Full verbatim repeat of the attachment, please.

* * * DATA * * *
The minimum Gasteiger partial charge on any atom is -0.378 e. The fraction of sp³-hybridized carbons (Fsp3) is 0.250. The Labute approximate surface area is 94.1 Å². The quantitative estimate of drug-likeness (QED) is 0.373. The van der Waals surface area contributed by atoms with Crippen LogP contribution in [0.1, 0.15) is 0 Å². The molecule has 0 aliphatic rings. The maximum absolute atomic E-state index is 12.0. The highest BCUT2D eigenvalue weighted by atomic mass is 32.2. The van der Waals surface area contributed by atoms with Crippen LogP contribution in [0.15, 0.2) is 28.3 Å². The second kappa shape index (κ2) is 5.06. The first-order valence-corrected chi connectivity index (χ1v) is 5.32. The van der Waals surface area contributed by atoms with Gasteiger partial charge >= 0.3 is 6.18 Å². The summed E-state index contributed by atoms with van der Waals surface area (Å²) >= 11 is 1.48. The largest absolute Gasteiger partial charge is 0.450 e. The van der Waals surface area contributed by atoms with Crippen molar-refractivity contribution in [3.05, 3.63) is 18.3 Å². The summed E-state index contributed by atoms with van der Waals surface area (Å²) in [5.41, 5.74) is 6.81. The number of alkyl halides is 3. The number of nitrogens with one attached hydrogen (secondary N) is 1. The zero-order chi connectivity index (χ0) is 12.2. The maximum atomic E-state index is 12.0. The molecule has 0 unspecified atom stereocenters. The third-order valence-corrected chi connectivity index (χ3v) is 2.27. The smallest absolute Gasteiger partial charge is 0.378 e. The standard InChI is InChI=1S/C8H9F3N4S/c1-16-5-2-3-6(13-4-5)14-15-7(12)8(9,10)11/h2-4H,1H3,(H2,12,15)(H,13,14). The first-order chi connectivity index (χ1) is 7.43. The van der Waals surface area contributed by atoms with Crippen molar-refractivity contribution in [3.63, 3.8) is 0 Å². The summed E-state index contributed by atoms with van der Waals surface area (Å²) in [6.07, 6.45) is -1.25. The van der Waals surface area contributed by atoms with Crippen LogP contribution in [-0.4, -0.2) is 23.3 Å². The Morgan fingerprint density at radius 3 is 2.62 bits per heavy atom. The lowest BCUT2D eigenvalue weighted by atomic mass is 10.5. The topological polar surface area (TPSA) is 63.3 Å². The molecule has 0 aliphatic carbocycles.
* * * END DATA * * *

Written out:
The minimum Gasteiger partial charge on any atom is -0.378 e. The fraction of sp³-hybridized carbons (Fsp3) is 0.250. The Labute approximate surface area is 94.1 Å². The quantitative estimate of drug-likeness (QED) is 0.373. The van der Waals surface area contributed by atoms with Crippen LogP contribution in [0.1, 0.15) is 0 Å². The molecule has 0 aliphatic rings. The maximum absolute atomic E-state index is 12.0. The highest BCUT2D eigenvalue weighted by atomic mass is 32.2. The van der Waals surface area contributed by atoms with Crippen LogP contribution in [0.15, 0.2) is 28.3 Å². The second kappa shape index (κ2) is 5.06. The first-order valence-corrected chi connectivity index (χ1v) is 5.32. The van der Waals surface area contributed by atoms with Gasteiger partial charge >= 0.3 is 6.18 Å². The summed E-state index contributed by atoms with van der Waals surface area (Å²) >= 11 is 1.48. The largest absolute Gasteiger partial charge is 0.450 e. The van der Waals surface area contributed by atoms with Crippen molar-refractivity contribution in [3.05, 3.63) is 18.3 Å². The summed E-state index contributed by atoms with van der Waals surface area (Å²) in [5.41, 5.74) is 6.81. The number of alkyl halides is 3. The number of nitrogens with one attached hydrogen (secondary N) is 1. The zero-order chi connectivity index (χ0) is 12.2. The maximum atomic E-state index is 12.0. The molecule has 0 unspecified atom stereocenters. The third-order valence-corrected chi connectivity index (χ3v) is 2.27. The smallest absolute Gasteiger partial charge is 0.378 e. The standard InChI is InChI=1S/C8H9F3N4S/c1-16-5-2-3-6(13-4-5)14-15-7(12)8(9,10)11/h2-4H,1H3,(H2,12,15)(H,13,14). The first-order chi connectivity index (χ1) is 7.43. The van der Waals surface area contributed by atoms with Crippen molar-refractivity contribution in [3.63, 3.8) is 0 Å². The summed E-state index contributed by atoms with van der Waals surface area (Å²) in [6.07, 6.45) is -1.25. The van der Waals surface area contributed by atoms with Crippen LogP contribution in [-0.4, -0.2) is 23.3 Å². The Morgan fingerprint density at radius 3 is 2.62 bits per heavy atom. The lowest BCUT2D eigenvalue weighted by atomic mass is 10.5. The topological polar surface area (TPSA) is 63.3 Å². The molecule has 0 aliphatic carbocycles.